• These and other embodiments can optionally include one or more of the following features. The method can include determining a recall pattern for each of multiple items across the recall trials, where the comparing includes evaluating a probability of the recall patterns for the person given probabilities of the recall patterns for the group of people. Generating the indication of brain condition for the person can include choosing between evaluation techniques based on response tuples that discriminate between a first condition and a second condition of the brain, where the choosing can include: estimating, for each response tuple, a first tuple probability associated with the first and second conditions based on a high sensitivity cut-point applied to the second information; evaluating, for each individual in a sample, a first individual probability associated with the first and second conditions based on the first tuple probabilities for response tuples associated with the individual; estimating, for each response tuple, a second tuple probability associated with the first and second conditions based on a high specificity cut-point applied to the second information; evaluating, for each individual in the sample, a second individual probability associated with the first and second conditions based on the second tuple probabilities for response tuples associated with the individual; and selecting, between evaluation based on the high sensitivity cut-point and evaluation based on the high specificity cut-point, based on whether the first individual probabilities or the second individual probabilities provide better predictive performance. Moreover, the estimating the first tuple probability and the estimating the second tuple probability can be performed with respect to a proper subset of the second information, and the sample can include an independent sample taken from the second information, excluding individuals in the proper subset.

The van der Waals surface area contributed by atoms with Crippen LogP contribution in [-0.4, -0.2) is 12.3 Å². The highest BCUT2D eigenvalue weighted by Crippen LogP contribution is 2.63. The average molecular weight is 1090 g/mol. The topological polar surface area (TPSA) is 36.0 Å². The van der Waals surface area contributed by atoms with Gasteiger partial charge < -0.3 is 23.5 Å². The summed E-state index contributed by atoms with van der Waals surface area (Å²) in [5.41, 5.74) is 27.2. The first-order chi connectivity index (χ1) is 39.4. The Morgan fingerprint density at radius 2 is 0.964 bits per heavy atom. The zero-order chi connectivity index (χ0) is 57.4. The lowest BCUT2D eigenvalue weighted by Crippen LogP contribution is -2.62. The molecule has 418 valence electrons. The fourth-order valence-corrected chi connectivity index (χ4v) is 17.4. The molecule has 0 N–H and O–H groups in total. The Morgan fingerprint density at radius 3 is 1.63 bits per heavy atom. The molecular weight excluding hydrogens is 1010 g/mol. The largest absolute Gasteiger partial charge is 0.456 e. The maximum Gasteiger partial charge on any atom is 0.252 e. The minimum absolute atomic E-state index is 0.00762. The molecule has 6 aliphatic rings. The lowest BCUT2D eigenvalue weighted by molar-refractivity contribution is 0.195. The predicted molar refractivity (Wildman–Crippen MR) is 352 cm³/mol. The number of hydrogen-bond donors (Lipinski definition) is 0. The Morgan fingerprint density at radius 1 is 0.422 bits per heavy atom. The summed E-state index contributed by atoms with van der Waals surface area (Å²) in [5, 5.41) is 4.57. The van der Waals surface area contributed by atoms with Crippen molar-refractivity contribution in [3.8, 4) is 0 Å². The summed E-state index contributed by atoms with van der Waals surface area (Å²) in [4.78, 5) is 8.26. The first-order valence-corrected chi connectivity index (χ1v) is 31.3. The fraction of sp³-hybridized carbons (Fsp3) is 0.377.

• The first condition can include mild cognitive impairment, the second condition can include normal cognitive function, and generating the indication of brain condition can include generating a cognitive function measure that indicates whether the person is likely to have mild cognitive impairment. The first condition can include mild dementia, the second condition can include normal cognitive function, and generating the indication of brain condition can include generating a cognitive function measure that indicates whether the person is likely to have mild dementia. The first condition can include mild dementia, the second condition can include mild cognitive impairment, and generating the indication of brain condition can include generating a cognitive function measure that indicates whether the person is likely to have mild dementia mild dementia versus mild cognitive impairment.
  • Particular embodiments of the subject matter described in this specification can be implemented to realize one or more of the following advantages. The assessment of a brain condition can be improved by measuring an individual's pattern of recalling a given test item (e.g., a word) across testing trials, as compared with a group of people to whom the same cognitive test has been administered. Each word in a wordlist can be scored according to its pattern of being recalled, or not recalled across each trial of the cognitive test. For example, each word in the CWL can be scored across any combination of five trials, which include three immediate and one delayed free recall trials, plus a delayed recognition trial. The described systems and techniques can also be used in tests in which the number of words to which the subject is exposed in each trial varies, as well as in tests in which the subject can be exposed to any given word more than once in a given trial. The resulting indication of brain condition can be used in conjunction with other assessment programs (e.g., a cognitive function scoring program) to improve overall accuracy, sensitivity and specificity. Moreover, the described systems and techniques can be used to provide greater stability of classification performance over a more diverse population of subjects.